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Will supersonic travel boom without its ‘boom’?

A legend in its time, the Concorde brought luxury supersonic travel to those who could afford it, cutting transatlantic flight time in half to three and a half hours, even making it possible for a day trip between Paris or London and New York.


Yet its deafening sonic boom disqualified it from travel over land, a serious handicap among many others that made it commercially unviable after nearly thirty years of service.

Today, that sonic boom may be resolved, partly through a NASA research project with the private sector that is developing a new design and new composite materials for the planes. So that ‘boom’, it seems, may become an acceptable ‘thump’, allowing for a new generation of supersonic aircraft to fly over land at a time when a new market is emerging for flight twice or even five times the speed of sound.

“The supersonic sector will still be reserved for a minority of travelers. However, it will become over time a part of the new world of aviation that is clearly developing today.

André Cléroux, Thales Avionic Functions Product Line Director

A market study in 2016 found that as many as 1,300 supersonic aircraft worth $260 Billion would be needed over a ten-year period. Demand from Asia, which never saw the Concorde in commercial service, is one source of the developing demand for supersonic travel over both land and sea, although North America appears still to be the biggest potential market.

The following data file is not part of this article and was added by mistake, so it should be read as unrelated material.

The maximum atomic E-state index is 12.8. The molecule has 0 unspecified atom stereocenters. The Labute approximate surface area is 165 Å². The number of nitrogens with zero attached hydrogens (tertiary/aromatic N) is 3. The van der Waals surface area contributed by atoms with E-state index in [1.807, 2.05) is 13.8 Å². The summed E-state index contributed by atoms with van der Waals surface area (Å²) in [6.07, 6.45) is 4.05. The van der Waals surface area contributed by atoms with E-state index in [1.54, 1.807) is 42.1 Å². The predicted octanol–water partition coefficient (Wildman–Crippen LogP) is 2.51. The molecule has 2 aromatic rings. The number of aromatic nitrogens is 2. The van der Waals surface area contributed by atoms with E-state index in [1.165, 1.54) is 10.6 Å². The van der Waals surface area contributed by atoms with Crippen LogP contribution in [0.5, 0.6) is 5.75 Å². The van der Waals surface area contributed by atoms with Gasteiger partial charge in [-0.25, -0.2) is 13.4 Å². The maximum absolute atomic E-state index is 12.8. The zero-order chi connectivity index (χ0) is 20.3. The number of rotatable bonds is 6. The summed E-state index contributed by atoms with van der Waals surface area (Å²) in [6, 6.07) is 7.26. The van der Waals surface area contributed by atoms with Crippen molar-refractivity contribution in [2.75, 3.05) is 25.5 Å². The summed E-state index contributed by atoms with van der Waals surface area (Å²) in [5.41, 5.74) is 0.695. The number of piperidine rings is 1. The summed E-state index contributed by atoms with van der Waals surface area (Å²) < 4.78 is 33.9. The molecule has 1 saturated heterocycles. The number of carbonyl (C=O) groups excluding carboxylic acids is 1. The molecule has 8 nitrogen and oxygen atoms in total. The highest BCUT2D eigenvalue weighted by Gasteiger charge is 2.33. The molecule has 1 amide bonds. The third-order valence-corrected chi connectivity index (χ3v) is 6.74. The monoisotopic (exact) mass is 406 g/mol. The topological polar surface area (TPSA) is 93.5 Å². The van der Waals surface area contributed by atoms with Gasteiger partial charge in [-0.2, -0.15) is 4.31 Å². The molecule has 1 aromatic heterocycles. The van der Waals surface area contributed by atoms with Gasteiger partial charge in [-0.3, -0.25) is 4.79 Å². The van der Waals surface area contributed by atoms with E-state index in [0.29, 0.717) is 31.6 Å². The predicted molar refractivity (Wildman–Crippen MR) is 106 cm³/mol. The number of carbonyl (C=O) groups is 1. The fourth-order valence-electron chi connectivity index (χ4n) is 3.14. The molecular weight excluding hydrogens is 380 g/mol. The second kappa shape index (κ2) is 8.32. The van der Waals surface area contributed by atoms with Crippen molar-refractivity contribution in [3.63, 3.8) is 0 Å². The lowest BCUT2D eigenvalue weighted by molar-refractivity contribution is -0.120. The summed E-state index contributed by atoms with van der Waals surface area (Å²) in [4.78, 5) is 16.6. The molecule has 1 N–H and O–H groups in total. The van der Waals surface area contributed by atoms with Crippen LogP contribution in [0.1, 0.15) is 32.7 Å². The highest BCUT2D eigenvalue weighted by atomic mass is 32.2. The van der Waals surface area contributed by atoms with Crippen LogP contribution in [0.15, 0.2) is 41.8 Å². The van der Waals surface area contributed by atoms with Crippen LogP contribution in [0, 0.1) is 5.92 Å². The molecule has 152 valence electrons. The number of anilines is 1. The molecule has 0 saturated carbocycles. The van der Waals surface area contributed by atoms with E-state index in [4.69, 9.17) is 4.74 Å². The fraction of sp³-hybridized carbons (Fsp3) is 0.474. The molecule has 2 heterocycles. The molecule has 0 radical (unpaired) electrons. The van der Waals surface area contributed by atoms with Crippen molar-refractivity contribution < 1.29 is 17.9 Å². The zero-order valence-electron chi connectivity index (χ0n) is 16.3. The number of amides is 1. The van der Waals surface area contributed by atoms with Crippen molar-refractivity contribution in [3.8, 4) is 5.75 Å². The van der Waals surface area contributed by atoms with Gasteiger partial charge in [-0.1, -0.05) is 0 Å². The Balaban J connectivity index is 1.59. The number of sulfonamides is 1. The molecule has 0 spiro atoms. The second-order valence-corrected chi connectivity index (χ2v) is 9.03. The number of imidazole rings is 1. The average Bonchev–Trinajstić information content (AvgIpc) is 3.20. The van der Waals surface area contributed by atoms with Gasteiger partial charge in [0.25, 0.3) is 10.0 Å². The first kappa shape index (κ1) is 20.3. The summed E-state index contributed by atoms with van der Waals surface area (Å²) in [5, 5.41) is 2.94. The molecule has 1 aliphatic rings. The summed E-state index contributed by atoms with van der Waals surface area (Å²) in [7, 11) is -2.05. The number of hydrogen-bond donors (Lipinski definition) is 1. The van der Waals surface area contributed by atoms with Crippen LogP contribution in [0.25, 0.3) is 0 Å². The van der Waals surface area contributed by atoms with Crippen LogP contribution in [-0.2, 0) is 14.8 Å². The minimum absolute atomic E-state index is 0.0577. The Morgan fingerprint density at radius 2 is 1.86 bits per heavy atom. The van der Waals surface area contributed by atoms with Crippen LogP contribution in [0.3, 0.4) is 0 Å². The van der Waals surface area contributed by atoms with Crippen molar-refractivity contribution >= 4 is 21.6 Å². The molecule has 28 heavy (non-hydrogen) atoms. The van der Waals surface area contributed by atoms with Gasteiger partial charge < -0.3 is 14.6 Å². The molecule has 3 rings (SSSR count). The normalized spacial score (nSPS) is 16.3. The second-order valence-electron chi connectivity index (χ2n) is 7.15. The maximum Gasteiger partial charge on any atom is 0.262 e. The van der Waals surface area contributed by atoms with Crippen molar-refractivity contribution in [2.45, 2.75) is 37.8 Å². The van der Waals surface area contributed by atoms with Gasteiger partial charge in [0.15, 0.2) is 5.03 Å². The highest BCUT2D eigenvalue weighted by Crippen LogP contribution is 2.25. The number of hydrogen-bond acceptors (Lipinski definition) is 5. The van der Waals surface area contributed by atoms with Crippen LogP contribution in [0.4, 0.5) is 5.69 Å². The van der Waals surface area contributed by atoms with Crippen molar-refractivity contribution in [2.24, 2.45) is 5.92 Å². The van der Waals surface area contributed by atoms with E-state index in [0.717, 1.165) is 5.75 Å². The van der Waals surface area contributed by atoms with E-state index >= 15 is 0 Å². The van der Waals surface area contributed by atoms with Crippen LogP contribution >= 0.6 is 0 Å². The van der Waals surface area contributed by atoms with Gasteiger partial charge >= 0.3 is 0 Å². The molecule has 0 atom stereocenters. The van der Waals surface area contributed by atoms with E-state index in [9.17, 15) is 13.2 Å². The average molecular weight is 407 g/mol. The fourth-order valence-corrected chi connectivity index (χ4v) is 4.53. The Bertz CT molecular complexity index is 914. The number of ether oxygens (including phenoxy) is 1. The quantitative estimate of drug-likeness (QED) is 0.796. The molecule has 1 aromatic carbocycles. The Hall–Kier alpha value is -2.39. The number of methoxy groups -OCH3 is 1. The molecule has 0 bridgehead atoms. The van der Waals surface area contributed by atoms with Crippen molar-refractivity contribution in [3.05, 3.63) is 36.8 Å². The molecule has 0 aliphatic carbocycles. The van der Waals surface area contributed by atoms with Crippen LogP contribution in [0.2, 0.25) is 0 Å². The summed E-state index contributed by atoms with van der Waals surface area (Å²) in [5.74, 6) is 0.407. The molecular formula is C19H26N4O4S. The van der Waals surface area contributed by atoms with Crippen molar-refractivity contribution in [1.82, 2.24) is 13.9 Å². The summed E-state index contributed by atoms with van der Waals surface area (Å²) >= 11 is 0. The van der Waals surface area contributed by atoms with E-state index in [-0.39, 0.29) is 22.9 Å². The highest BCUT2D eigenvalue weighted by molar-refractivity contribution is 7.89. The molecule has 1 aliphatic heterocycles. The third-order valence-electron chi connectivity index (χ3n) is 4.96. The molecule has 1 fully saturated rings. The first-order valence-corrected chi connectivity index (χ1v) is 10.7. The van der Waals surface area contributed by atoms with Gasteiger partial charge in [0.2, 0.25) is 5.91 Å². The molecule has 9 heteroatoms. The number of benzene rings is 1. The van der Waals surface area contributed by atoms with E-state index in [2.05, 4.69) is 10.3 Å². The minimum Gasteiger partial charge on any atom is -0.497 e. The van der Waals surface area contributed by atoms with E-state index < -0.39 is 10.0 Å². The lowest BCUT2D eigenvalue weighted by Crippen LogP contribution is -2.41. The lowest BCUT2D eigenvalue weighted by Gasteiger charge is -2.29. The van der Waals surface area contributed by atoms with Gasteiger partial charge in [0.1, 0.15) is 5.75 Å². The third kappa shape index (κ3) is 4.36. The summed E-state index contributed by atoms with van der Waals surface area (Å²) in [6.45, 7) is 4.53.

So it’s not hard to understand why there are plenty of projects that have been announced. Plans range from ‘business’ jets with 12 to 55 seats flying at Mach 1.6 and Mach 2 to Airbus' concept for a Mach 4.5 travel, using a rocket booster to launch two-hour journeys from New York to London or from London to Shanghai. While the smaller supersonic planes may be ready to fly as early as 2023, hypersonic flights will need decades of development if they are ever to be launched.

Major challenges remain to be tackled. They include optimal choices for design, materials, and motorization for speed, efficiency, safety, and controlled noise levels—all with acceptable fuel costs and emissions at the same time; the Concorde burnt one ton of fuel for each of its seats.

With our experience in avionics, air traffic management and in the digital transformation of connected air travel, Thales is ready to provide the many technologies which the new aircraft will need to succeed in the second supersonic chapter of commercial air travel.

André Cléroux

This article is part of a series of articles published for the Farnborough International Airshow in England, 16-22nd July 2018.